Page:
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Rangers need to utilize speed, take risks to create more offense

By Chris Peters | Hockey Writer

Rangers speedsters like Carl Hagelin (62) will need to be at their fastest in Game 2. (USATSI)
Rangers speedsters like Carl Hagelin will need to be at their fastest in Game 2. (USATSI)

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Just before defenseman Dan Girardi was helplessly flailing to clear the puck while on his knees in overtime, the New York Rangers had options and good ones at that. With Los Angeles Kings forwards in pursuit, had Girardi completed the pass as he intended to before the puck bounced up and over his stick blade, it very well could have been a four-on-two the other way and we're talking about a completely different series.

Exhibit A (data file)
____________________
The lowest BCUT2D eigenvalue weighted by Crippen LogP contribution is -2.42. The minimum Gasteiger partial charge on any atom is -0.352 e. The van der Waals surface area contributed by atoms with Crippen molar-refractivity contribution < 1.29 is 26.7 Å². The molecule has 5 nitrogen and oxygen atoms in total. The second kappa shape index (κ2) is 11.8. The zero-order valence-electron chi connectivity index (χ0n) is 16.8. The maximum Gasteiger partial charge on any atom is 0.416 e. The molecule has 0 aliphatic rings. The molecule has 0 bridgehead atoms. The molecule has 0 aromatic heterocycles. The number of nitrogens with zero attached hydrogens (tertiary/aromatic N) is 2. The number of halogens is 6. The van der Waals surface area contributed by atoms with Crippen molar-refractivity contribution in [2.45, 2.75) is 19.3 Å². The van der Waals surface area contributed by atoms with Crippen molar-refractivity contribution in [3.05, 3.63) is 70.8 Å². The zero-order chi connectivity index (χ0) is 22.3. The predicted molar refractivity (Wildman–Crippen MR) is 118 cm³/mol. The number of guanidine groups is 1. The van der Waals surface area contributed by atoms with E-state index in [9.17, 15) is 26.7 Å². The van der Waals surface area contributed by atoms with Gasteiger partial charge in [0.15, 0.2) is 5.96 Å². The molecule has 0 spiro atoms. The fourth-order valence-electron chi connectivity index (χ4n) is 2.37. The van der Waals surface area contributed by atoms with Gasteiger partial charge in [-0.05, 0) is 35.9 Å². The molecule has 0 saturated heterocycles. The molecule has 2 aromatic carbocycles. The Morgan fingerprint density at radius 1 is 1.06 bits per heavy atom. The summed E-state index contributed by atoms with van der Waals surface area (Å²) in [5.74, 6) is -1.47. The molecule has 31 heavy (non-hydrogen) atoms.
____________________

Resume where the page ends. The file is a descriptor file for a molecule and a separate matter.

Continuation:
Instead, the puck took that bad hop, Girardi fell as he tried to clear it and the Kings ended the game with a Justin Williams goal to take a 1-0 series lead in the Stanley Cup Final. Though Girardi was left out to dry, Rangers players all were turning up ice in the hopes of generating a prime scoring chance. They may have been taking a risk by leaving Girardi on his own, but it was a well-calculated one. His first pass out of the zone is often pretty good and Girardi has made a few rather breathtaking stretch passes this postseason that led to goals. A simple bounce changed everything.